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Chinese 'smugglers' build tunnel to Hong Kong

Forty metre tunnel had concrete walls, ventilation and even interior lighting

Chinese authorities have discovered a tunnel they suspect was used for smuggling goods running from a garage near the city of Shenzhen and into Hong Kong.

The 40 metre tunnel featured concrete walls, ventilation, interior lighting and was concealed by a river running above it. The tunnel is thought to have been 20 metres short of completion and measured 0.8 metres wide and one metre high.

According to the South China Morning Post, it is estimated to have cost three million yuan (£300,000) and taken four months to build. 

It was discovered by authorities in the Changling village on the outskirts of Shenzhen, when a resident complained about hearing drilling noises she thought were part of a renovation project. Once inside, police discovered drilling tools and even rails that could have been used to transport goods on.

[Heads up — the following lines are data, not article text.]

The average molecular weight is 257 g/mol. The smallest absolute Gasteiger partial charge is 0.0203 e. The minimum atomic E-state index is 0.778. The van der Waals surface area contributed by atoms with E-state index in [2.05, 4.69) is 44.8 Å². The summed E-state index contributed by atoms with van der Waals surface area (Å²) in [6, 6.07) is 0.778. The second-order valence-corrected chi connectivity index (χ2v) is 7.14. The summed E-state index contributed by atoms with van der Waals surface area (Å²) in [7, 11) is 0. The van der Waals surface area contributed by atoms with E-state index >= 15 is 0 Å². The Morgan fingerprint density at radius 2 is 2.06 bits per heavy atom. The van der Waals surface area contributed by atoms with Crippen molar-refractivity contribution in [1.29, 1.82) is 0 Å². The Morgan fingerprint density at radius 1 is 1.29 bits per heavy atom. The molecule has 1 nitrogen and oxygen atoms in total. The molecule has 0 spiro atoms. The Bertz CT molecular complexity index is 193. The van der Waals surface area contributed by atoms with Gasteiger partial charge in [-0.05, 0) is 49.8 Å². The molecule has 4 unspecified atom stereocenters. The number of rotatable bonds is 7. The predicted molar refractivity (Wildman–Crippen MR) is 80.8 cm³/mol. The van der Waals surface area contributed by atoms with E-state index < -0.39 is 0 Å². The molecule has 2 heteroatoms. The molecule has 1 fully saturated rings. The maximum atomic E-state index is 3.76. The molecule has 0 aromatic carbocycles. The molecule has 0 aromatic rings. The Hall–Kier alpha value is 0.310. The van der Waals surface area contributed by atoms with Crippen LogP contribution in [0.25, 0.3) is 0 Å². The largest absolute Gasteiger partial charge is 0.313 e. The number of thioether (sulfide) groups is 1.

Hong Kong officals said they had been notified of the tunnel. "We will step up patrol of the border area," a Hong Kong police woman told The Wall Street Journal on Thursday. 

The authorities believe gangs intended to use it to move mobile phones, tablets and other electrical goods into Hong Kong to avoid border taxes and fees, as Hong Kong and the mainland have different tariffs.

The tunnel, described by authorities as "professional", was destroyed on Tuesday and a man has been arrested in connection with the event.

This is not the first time findings such as this have been made. In 2003, Chinese authorities found a tunnel beneath an apartment building at the border that reached 25 metres into Hong Kong's territory.